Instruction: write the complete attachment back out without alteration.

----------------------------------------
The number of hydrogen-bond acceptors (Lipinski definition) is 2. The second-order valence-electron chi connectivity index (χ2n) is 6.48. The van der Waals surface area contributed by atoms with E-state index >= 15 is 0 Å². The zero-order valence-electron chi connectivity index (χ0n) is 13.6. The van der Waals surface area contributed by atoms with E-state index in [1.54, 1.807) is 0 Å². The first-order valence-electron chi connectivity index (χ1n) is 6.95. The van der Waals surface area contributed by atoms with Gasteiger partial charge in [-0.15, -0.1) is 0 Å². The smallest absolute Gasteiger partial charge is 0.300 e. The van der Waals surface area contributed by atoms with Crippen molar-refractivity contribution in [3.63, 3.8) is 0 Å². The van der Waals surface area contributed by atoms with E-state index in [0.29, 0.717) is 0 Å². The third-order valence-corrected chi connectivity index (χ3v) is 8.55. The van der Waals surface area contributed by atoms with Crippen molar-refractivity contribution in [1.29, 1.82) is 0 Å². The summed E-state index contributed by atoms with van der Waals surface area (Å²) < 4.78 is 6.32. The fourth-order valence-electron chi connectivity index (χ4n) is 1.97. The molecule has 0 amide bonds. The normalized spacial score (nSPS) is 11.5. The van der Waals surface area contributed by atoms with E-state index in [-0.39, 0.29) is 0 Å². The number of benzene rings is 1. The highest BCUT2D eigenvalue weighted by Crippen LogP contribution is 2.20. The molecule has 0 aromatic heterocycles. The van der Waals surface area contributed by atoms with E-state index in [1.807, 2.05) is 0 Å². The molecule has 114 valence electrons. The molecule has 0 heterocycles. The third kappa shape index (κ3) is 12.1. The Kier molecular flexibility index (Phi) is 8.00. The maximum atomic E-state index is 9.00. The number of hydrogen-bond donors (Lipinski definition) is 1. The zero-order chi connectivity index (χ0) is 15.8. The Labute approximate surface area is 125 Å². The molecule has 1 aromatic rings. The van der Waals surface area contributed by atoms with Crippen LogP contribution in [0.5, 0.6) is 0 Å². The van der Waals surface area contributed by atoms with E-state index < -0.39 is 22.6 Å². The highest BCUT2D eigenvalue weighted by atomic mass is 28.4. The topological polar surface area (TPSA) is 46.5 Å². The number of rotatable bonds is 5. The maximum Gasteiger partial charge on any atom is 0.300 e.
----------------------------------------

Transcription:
The number of hydrogen-bond acceptors (Lipinski definition) is 2. The second-order valence-electron chi connectivity index (χ2n) is 6.48. The van der Waals surface area contributed by atoms with E-state index >= 15 is 0 Å². The zero-order valence-electron chi connectivity index (χ0n) is 13.6. The van der Waals surface area contributed by atoms with E-state index in [1.54, 1.807) is 0 Å². The first-order valence-electron chi connectivity index (χ1n) is 6.95. The van der Waals surface area contributed by atoms with Gasteiger partial charge in [-0.15, -0.1) is 0 Å². The smallest absolute Gasteiger partial charge is 0.300 e. The van der Waals surface area contributed by atoms with Crippen molar-refractivity contribution in [3.63, 3.8) is 0 Å². The van der Waals surface area contributed by atoms with E-state index in [0.29, 0.717) is 0 Å². The third-order valence-corrected chi connectivity index (χ3v) is 8.55. The van der Waals surface area contributed by atoms with Crippen molar-refractivity contribution in [1.29, 1.82) is 0 Å². The summed E-state index contributed by atoms with van der Waals surface area (Å²) < 4.78 is 6.32. The fourth-order valence-electron chi connectivity index (χ4n) is 1.97. The molecule has 0 amide bonds. The normalized spacial score (nSPS) is 11.5. The van der Waals surface area contributed by atoms with E-state index in [-0.39, 0.29) is 0 Å². The number of benzene rings is 1. The highest BCUT2D eigenvalue weighted by Crippen LogP contribution is 2.20. The molecule has 0 aromatic heterocycles. The van der Waals surface area contributed by atoms with E-state index in [1.807, 2.05) is 0 Å². The molecule has 114 valence electrons. The molecule has 0 heterocycles. The third kappa shape index (κ3) is 12.1. The Kier molecular flexibility index (Phi) is 8.00. The maximum atomic E-state index is 9.00. The number of hydrogen-bond donors (Lipinski definition) is 1. The zero-order chi connectivity index (χ0) is 15.8. The Labute approximate surface area is 125 Å². The molecule has 1 aromatic rings. The van der Waals surface area contributed by atoms with Crippen LogP contribution in [0.5, 0.6) is 0 Å². The van der Waals surface area contributed by atoms with E-state index < -0.39 is 22.6 Å². The highest BCUT2D eigenvalue weighted by atomic mass is 28.4. The topological polar surface area (TPSA) is 46.5 Å². The number of rotatable bonds is 5. The maximum Gasteiger partial charge on any atom is 0.300 e.